In its nearly eight years on the air, AMC’s period drama “Mad Men” became must-see TV for design professionals and decor fans and, arguably, a boon to the home furnishings industry. The interiors — conceived by production designer Dan Bishop and painstakingly appointed by set decorators Amy Wells in the first three seasons and Claudette Didul thereafter — explored a range of the popular styles of the ‘60s and early ‘70s.
Looking like rooms ripped from the pages of vintage magazines, there was the American Colonial Revival kitchen and French Provincial boudoir of Don and Betty Draper, Pete and Trudy Campbell’s chintz-infused suburban cottage, the Doris Day career girl look of Joan Harris’ New York apartment and Megan Draper’s flower-power Laurel Canyon pad.
Yet it was Don Draper’s workplace and penthouse that resonated most powerfully, bringing Midcentury Modernism back into the mass-market mainstream and becoming a form of design shorthand.
“I cannot tell you how many meetings we have been to where the words ‘I want it to look like Don Draper’s office or apartment’ have been uttered,” says Los Angeles interior designer Sarah Shetter.
Those sets in particular reinforced the enduring appeal of Danish Modern design and streamlined pieces by U.S. manufacturers such as Knoll, Herman Miller and Thayer Coggin, which revolutionized the way middle-class Americans furnished their offices and homes. “Mad Men” also helped re-popularize key midcentury designers Paul McCobb, Milo Baughman and Edward Wormley, who were once known only to vintage furniture dealers and collectors.
Manufacturers and retailers were quick to capitalize on the series, which ends its run Sunday on AMC.
“People recognized when they first saw the set decoration ... that modern did not have to be cold and monochromatic. It could be warm and livable. Midcentury Modern became part of our customers’ vocabulary,” says Raymond Arenson, executive vice president of merchandising and design at Crate & Barrel, which added Baughman’s 1966 chair design for Thayer Coggin in leather upholstery to its offerings.
West Elm’s brass and wood Nook storage collection bears a strong resemblance to McCobb’s midcentury designs for Calvin Furniture. In 2014 the company launched the Peggy Collection of dowel-legged button-tufted sofas that have the prim modernity of the character portrayed by Elisabeth Moss. The company now has a full line of “Mad Men"-influenced furniture and accessories.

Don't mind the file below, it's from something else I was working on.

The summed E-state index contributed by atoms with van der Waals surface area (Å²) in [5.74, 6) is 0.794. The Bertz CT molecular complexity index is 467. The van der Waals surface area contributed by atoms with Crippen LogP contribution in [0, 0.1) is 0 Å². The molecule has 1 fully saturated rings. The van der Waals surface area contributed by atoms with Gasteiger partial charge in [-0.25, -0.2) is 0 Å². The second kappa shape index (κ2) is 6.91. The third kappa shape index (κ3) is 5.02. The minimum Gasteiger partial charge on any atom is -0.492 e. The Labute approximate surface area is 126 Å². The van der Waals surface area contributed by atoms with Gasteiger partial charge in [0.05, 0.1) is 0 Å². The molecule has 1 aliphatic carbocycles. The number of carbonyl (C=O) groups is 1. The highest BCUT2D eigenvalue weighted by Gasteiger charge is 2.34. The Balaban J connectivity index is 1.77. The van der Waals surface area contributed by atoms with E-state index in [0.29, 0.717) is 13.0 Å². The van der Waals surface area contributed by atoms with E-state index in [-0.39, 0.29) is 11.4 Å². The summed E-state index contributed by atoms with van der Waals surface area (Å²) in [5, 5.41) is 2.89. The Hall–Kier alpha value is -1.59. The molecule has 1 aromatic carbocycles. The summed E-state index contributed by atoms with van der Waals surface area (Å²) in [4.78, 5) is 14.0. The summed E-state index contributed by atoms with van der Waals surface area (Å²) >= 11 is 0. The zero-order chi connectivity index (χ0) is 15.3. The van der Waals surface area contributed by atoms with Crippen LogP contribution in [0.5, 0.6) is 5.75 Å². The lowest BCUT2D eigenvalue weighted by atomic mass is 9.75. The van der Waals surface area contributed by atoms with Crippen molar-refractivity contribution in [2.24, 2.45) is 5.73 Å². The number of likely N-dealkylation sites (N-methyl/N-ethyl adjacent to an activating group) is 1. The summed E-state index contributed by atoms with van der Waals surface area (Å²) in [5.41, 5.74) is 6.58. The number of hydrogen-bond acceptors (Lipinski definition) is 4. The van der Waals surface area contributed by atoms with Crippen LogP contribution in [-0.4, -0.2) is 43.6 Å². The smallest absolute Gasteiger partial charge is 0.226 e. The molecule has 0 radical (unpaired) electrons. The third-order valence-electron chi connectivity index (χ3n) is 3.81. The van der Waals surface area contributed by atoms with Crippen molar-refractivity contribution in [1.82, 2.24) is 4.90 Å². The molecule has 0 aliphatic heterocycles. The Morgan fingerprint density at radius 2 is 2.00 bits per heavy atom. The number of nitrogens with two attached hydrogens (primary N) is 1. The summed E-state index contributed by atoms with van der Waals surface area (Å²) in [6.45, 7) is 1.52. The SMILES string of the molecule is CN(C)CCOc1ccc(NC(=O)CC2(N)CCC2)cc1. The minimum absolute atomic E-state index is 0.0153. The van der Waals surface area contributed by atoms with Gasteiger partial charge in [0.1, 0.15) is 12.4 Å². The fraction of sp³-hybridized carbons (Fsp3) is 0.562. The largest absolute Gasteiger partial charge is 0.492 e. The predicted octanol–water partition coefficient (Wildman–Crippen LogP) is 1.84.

However, not everyone in the design community is convinced that the trend has been for the best. Midcentury Modern, often shortened to MCM, has become a buzzword, says designer Jason Martin, co-owner of Martin & Brockett in Los Angeles. “Anything remotely modern, from Bauhaus to 1990s contemporary, is incorrectly described as MCM now,” he says. Midcentury Modern has also become a default decorating style.
“There seems to be a push to have this total retro look linked to a decade — the ‘Mad Men’ effect — that is trending still, especially among people in their 20s and 30s,” says Ross Hamilton Englisbe of the Parisian design firm Hamilton Conte.
New York designer Louis Navarrete finds that it can be “slavish and timid — always white walls with an orange sofa, a slat coffee table and shag carpet.”
But Midcentury Modern is not going to go away, he adds. “The designs are classic — even if the new versions are not as refined as the vintage ones — but I wish people would mix them with different periods and styles.”
The clean lines of mid-20th century furniture make such integration easy and eye-catching, says L.A. designer Kimba Hills. “It blends nicely with more formal pieces from the 19th century and will blend in with the current Axel Vervoordt Belgian look and whatever the next trend is.”
When it comes to TV interiors, few designers expect there to be a show that can equal “Mad Men” for its trend-setting inspiration. “The details and accuracy were so insane,” says Hollywood designer Jeff Andrews. “‘Mad Men’ kind of made me want to drink at work.”